Moore returned to Southwestern Montana shortly after surgery. The feeling of empowerment faded into deep introspection, often from the peak of a mountain. The reality of his disease—that cancer and tumors would rear their ugly heads time and again—made the sunsets seem more important and the sunrises seem worth a 4 a.m. alarm. It intensified his natural tendency to push his body, to explore deeper canyons, to climb higher mountains.
Over the next ten years, Moore set an impressive pace. He managed a group home, built trails for Montana Conservation Corps, got a Master’s degree from MSU, became a Licensed Clinical Professional Counselor, was a school counselor, worked with troubled youth wilderness therapy programs in Montana and Idaho, helped design and launch a wilderness therapy program near Bozeman, and had a private practice. Moore did all these things while fitting in numerous scans, doctors’ appointments, and surgeries.
Despite his extraordinary professional pace, Moore made a point to put energy into personal interests. He bucked the idea that successful adulthood meant a nine-to-five lifestyle, even if he occasionally worked a nine-to-five job. He woke before dawn to ski the backcountry slopes before work. He hit the mountain bike trail after work, returning by headlamp after dusk. He devoted time to friends and family that brought him happiness and laughter.
Moore was thoughtful of filling his days with things he genuinely loved before his diagnosis. VHL solidified his commitment to live authentically; it impassioned his desire to make time for the activities and people that brought him joy. The mountains were his temple, a place for solace and strength.
Life has a tendency to toss out speed bumps at times. Moore’s first was in 1999 when he was caught in an avalanche near Cooke City. After his brother and friends miraculously found and dug-out Moore, he gazed up at the debris field. The crown topped out at 12 feet and a rocky cliff was exposed by the wide slide.
“I couldn’t believe I went over the rocks. I couldn’t believe I was alive,” said Moore.
He returned to his break-neck speed shaken but with a new understanding about living. Maximize days, stretch personal limits, but do it all with one eye on safety. It was just what he needed—a reminder to not be careless with his life—as Moore continued to live as fully as he could muster.
Many years later, as an experienced and respected therapist directing wilderness therapy programs near Bozeman, Moore received a second pace adjustment. Working eighty hours a week, life became unbalanced. He was a few months from the next scheduled surgery when the program closed and he was out of work.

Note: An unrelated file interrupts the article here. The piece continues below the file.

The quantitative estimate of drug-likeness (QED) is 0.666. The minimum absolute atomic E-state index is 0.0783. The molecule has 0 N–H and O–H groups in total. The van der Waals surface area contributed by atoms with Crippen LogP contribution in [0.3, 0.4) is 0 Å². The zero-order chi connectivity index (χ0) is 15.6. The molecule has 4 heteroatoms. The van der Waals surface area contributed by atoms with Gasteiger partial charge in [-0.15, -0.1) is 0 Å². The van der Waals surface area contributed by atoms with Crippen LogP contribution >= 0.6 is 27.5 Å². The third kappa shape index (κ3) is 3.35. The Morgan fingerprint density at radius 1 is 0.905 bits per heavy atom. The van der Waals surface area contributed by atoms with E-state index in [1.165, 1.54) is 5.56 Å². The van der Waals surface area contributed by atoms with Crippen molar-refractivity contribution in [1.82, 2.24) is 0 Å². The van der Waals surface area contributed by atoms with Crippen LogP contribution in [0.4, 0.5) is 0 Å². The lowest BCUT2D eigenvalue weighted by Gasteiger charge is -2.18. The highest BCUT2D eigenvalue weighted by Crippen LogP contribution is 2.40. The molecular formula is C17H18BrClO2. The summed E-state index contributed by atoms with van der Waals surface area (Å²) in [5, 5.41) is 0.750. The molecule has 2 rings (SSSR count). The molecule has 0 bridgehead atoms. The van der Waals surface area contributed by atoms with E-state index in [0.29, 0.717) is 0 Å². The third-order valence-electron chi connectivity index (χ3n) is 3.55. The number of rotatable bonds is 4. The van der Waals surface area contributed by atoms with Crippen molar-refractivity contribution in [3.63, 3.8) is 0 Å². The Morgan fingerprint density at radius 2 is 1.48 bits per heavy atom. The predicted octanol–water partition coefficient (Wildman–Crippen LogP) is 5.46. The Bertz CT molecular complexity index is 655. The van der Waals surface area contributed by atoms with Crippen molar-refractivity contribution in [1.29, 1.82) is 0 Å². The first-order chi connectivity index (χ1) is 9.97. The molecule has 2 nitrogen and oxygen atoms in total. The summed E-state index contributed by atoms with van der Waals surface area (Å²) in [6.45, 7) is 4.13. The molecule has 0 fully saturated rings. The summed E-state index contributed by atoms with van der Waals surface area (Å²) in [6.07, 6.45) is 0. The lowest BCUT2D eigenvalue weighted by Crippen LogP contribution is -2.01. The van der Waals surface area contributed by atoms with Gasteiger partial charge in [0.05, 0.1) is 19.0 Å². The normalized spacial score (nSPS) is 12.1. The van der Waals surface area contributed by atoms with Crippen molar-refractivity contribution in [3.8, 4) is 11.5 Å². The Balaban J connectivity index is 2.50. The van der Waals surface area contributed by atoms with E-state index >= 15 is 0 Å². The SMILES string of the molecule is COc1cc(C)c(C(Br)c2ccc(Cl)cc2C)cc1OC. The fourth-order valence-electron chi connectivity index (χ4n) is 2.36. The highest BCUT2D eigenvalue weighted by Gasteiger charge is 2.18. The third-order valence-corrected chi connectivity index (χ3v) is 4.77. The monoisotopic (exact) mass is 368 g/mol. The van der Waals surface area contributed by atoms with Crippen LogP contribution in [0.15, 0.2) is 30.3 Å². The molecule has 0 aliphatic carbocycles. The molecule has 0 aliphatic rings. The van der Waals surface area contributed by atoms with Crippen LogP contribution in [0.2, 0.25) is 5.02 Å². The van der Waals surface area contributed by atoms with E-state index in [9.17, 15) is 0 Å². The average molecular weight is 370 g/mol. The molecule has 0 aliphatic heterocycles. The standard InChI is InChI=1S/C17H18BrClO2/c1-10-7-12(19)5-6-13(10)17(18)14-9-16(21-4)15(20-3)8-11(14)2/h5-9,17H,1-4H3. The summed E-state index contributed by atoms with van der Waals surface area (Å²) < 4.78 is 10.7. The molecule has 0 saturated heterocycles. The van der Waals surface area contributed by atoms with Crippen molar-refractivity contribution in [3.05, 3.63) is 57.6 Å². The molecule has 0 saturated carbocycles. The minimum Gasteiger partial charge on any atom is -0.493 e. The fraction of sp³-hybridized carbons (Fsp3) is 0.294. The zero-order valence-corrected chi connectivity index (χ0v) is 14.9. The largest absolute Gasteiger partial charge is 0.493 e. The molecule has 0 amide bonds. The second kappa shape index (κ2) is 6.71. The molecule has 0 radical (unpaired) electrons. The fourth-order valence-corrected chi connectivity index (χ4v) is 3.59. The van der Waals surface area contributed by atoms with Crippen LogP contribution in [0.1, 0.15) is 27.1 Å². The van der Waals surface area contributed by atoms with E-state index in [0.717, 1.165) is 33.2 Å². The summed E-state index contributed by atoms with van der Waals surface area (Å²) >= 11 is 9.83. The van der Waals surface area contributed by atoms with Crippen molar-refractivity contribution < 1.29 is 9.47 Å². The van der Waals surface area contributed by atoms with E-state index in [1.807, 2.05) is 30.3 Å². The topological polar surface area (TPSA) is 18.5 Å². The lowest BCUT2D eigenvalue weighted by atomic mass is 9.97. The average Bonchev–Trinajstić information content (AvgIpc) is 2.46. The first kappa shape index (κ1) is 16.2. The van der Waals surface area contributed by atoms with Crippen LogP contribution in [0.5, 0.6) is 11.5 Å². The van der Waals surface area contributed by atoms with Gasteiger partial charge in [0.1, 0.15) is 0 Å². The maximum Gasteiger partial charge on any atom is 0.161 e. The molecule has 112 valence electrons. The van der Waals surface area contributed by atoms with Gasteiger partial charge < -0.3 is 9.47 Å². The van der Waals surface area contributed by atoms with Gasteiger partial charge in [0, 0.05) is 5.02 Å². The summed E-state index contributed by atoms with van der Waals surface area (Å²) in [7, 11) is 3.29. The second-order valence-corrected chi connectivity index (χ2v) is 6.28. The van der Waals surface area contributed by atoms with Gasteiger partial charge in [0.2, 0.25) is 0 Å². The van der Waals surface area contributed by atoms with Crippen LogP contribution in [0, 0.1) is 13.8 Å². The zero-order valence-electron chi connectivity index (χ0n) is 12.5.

Exhausted, Moore opted to spend some much needed time regaining strength and energy in the Montana mountains before facing another long recovery. After 120 days of backcountry skiing, he arrived in Washington DC for surgery, rejuvenated and ready for battle.
Watching the ceiling tiles slip by and chatting with the nurse on the way to his final, pre-op scan, Moore couldn’t have imagined what would happen next. His body marked for surgery, he expected transport to the operating room when his doctor came instead.
“We’re cancelling the surgery. Your tumors stopped growing.”
Shocked, Moore returned to Montana. What stopped the tumors? Was it the skiing? The end of intense professional stress with the closing of the therapy program? The complete focus on filling his day with joyful turns?
Despite the years invested in his career, Moore had only one choice. We live once. He intended to maximize the one opportunity he’s been given. It was time to add something new into his regimen: Balance. Though it was rewarding, he stopped practicing therapy. The lifestyle change bought Moore three years before needing that surgery.
Moore is someone who risks change, who walks through unexpected doors in search of authenticity. He purposefully builds joy, love, and laughter into each day. He’s always pushing. Searching for the end of a trail. Reaching for the dawn start with fresh skin tracks. He does these things for the joyful swell it gives his heart.
The surprise is that these experiences didn’t actually change Moore. Instead, they intensified who he was already. Facing his mortality, Moore found deep self-acceptance and love.
Maybe Moore’s greatest gift is a deep awareness that we have one life—one beautiful, challenging, incredible life. It’s given him the well-won maturity to know himself completely. And so he stretches his fingertips around the Montana sun and lives in a way we all hope to live. Howie is unapologetically Howie, and he is alive.
Howie Moore lives in the Gallatin Valley with his partner-in-life, who he affectionately refers to as his “Special Lady Friend” (The Dude would approve), and his sixteen year-old pup, Ned.
“Montana People” is a new series in the Bozeman Magazine. Monthly, it will feature a Montanan with an unexpected story. If you know someone with an interesting story, please email ideas to email@example.com
Liz Krause Williams is a professional story teller, resume writer, LinkedIn profile writer, and copywriter helping job seekers and brand-building professionals move forward with confidence as they pursue career ambitions. Learn more at www.occupationinnovation.com and follow Liz at facebook.com/occupationinnovation.